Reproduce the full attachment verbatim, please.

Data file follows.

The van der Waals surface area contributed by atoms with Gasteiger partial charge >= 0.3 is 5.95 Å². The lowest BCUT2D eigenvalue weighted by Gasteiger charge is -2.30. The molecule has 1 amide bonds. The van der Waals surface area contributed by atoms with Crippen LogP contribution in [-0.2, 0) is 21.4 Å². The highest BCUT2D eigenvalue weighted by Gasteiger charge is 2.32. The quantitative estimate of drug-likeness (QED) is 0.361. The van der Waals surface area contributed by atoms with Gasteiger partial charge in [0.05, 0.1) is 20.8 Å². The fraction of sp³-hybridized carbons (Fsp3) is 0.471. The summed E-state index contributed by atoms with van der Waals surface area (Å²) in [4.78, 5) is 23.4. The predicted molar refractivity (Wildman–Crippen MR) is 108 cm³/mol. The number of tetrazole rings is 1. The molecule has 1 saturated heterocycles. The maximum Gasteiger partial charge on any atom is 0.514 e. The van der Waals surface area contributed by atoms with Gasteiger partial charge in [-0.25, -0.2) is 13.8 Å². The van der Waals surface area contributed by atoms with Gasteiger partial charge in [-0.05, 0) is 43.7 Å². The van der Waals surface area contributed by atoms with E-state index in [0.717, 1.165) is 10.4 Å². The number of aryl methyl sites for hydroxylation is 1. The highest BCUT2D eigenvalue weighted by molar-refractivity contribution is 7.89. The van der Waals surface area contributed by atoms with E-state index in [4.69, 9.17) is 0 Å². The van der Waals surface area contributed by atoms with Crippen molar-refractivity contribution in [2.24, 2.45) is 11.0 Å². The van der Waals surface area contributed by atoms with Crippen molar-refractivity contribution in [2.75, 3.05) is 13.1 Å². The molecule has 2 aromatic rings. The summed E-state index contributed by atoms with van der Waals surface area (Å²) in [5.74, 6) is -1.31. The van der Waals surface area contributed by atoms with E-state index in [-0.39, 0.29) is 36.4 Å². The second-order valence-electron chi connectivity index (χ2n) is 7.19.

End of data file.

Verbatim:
The van der Waals surface area contributed by atoms with Gasteiger partial charge >= 0.3 is 5.95 Å². The lowest BCUT2D eigenvalue weighted by Gasteiger charge is -2.30. The molecule has 1 amide bonds. The van der Waals surface area contributed by atoms with Crippen LogP contribution in [-0.2, 0) is 21.4 Å². The highest BCUT2D eigenvalue weighted by Gasteiger charge is 2.32. The quantitative estimate of drug-likeness (QED) is 0.361. The van der Waals surface area contributed by atoms with Gasteiger partial charge in [0.05, 0.1) is 20.8 Å². The fraction of sp³-hybridized carbons (Fsp3) is 0.471. The summed E-state index contributed by atoms with van der Waals surface area (Å²) in [4.78, 5) is 23.4. The predicted molar refractivity (Wildman–Crippen MR) is 108 cm³/mol. The number of tetrazole rings is 1. The molecule has 1 saturated heterocycles. The maximum Gasteiger partial charge on any atom is 0.514 e. The van der Waals surface area contributed by atoms with Gasteiger partial charge in [-0.25, -0.2) is 13.8 Å². The van der Waals surface area contributed by atoms with Gasteiger partial charge in [-0.05, 0) is 43.7 Å². The van der Waals surface area contributed by atoms with E-state index in [0.717, 1.165) is 10.4 Å². The number of aryl methyl sites for hydroxylation is 1. The highest BCUT2D eigenvalue weighted by molar-refractivity contribution is 7.89. The van der Waals surface area contributed by atoms with E-state index in [4.69, 9.17) is 0 Å². The van der Waals surface area contributed by atoms with Crippen molar-refractivity contribution in [2.24, 2.45) is 11.0 Å². The van der Waals surface area contributed by atoms with Crippen molar-refractivity contribution in [2.75, 3.05) is 13.1 Å². The molecule has 2 aromatic rings. The summed E-state index contributed by atoms with van der Waals surface area (Å²) in [5.74, 6) is -1.31. The van der Waals surface area contributed by atoms with E-state index in [-0.39, 0.29) is 36.4 Å². The second-order valence-electron chi connectivity index (χ2n) is 7.19.